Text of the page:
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Monday, July 13, 2009

Classic Basil Pesto

Finally. Finally. FINALLY! Despite not having a garden this year and having to make do with a few late starters in pots on the deck, I finally had enough basil to make my first batch of pesto. And it's a darn good thing, too, because I was starting to go through withdrawal.

I can't remember when I last ran out of pesto. But I've been out now for months. Oh, the shame. See, the nice thing about pesto is that it keeps perfectly in the freezer. In the freezer, it stays the most glorious shade of green forever. I'm not kidding! I've had pesto in the freezer for over a year before with absolutely no degradation in its color or taste. And when it thaws, it tastes like you just picked the basil five minutes ago and whipped it up. You can't beat that!

But here's the problem. Basil, despite being an easy herb to grow, can be hard to come by in large quantities sometimes, and to make a lot of pesto you need a LOT of basil. I know where we live now, I could search until I fell off the edge of the earth and never find anything but those silly plastic containers of herbs you get in the grocery store. Yeah... great, I could make one tablespoon of pesto. In fact, the only time I actually had more basil than I could use was two years ago when I planted a forty foot row of it in my garden. Now that's what I'm talking about! .:sigh:.

Well, until I can get back to the wide spaces of dirt, a couple of basil plants will have to do. I'll just have to be a little stingy in my use of it.

Here's how I make traditional, classic basil pesto:

Take a pile of basil. I picked all that I could without hurting my plants. I got about four cups of loosely packed basil out of this bunch once the leaves were stripped from the stems.

Then I toasted a small handful of pine nuts in a dry skillet. This is my preferred method of toasting nuts. If I put them in the oven where they are out of site, I invariably forget about them (read: burn the heck out of them). I toast them over medium, medium-high heat until they are lightly browned. Let them cool before using in the pesto. You could use untoasted pine nuts, but I think I'd rather have my pesto without them rather than go the untoasted route. There's a huge difference in flavor.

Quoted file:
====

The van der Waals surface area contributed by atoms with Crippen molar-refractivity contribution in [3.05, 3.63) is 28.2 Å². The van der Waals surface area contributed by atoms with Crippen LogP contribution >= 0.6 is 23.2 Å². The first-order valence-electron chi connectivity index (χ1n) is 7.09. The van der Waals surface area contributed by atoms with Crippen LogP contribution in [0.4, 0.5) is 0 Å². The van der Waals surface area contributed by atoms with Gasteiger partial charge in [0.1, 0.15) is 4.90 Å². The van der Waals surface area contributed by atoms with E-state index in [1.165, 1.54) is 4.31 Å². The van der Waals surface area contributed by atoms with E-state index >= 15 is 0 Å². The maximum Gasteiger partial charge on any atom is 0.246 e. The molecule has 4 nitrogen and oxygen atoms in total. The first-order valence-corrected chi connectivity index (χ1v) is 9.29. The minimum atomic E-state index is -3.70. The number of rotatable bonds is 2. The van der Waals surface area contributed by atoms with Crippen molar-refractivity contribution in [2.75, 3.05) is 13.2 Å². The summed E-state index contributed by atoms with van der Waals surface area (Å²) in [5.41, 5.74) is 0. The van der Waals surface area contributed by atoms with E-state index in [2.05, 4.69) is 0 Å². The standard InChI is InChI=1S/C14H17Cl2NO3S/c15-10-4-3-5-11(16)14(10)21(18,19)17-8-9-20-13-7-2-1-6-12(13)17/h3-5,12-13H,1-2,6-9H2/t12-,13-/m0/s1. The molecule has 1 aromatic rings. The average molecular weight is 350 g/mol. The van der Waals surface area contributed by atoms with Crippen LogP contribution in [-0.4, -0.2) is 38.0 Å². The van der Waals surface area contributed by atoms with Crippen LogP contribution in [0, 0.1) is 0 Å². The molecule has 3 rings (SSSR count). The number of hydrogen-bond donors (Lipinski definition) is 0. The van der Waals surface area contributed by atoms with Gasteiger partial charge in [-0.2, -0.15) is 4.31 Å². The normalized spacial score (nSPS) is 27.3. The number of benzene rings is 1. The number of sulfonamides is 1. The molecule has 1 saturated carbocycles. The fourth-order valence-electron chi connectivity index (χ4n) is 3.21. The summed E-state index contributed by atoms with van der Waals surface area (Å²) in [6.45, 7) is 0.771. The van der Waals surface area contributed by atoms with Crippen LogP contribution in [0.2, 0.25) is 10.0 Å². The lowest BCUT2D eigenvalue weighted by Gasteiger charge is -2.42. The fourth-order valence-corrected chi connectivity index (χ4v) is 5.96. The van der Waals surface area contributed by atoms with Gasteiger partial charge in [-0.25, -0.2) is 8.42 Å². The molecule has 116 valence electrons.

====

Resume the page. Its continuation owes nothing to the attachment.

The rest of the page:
I use my food processor here. Throw in the basil, garlic, cooled pine nuts, salt, and pepper and whir the heck out of it.

Stop when it gets to looking about like this:

Now for the best part. Add the cheese. I use Parmigiano-Reggiano, but you could go Wisconsin style if you choose. Lastly, while the processor is running, add the oil. Process until you get a loose paste. I like to keep my pesto a little on the thick side. I figure you can always add oil later if you want to thin it down, but it's kind of hard to take it out.

Either use fresh immediately or freeze. You can store it in the refrigerator for up to a week, but unless you pour a generous skim of oil across the top or add some kind of acid, you're going to end up with very unattractive, brown pesto. Darn that oxidation! Unless I'm using it right away, I just freeze the pesto into ice cube trays. When they are frozen, pop the cubes out and store in a zip top bag. Then, they are always at your beck and call. They thaw in the microwave in 20 seconds flat!

Classic Basil Pesto
Yield: one cup of pesto
4 cups of fresh basil leaves
3-5 garlic cloves
1/2 tsp kosher salt
1/4 tsp ground black pepper
3 TBS toasted pine nuts
2/3 cup grated Parmesan cheese
1/3 to 1/2 cup extra virgin olive oil

Process the basil, garlic, salt, pepper, and pine nuts until well ground together. Add the cheese and then add the oil while pulsing the mixture. Add oil until you get a loose paste. You can add more oil until it gets to the consistency you like. Freeze immediately into ice cube trays for long term storage or use fresh immediately. If you must store in the refrigerator for a bit, be sure to cover with a generous skim of olive oil or add some lemon juice to the pesto to prevent browning.
My favorite uses for basil pesto are on pasta (such a quick, easy, and tasty side dish) or broiled onto nearly cooked chicken breasts or pork chops. Oooo, and rolled up in a nice pork loin; that's good, too.


  1. Pesto is from Genova...that is where I live...just had an Italian into our home show me how to make real Pasta alla Genovese. If you would like the recipe I would be happy to let you know it is very different then American Pesto! Thanks for sharing and keep up the good work!! Everything always looks soooo good!!

  2. Natalie, I would love to see that recipe! I'm very interested now to see how Italian and American pesto differ. If you could email it to me, that would be wonderful! Thanks so much!

  3. What a wonderful post! I never realized the pesto freezes so well. I would have expected it to get all grayish green unpon thawing. Thanks for the wonderful tip! I have just moved to FL too and haven't had a chance to scope out what herbs will be available. I know it will be a huge change after having a garden in England though.

  4. That looks so good!!!!! I need to make this!


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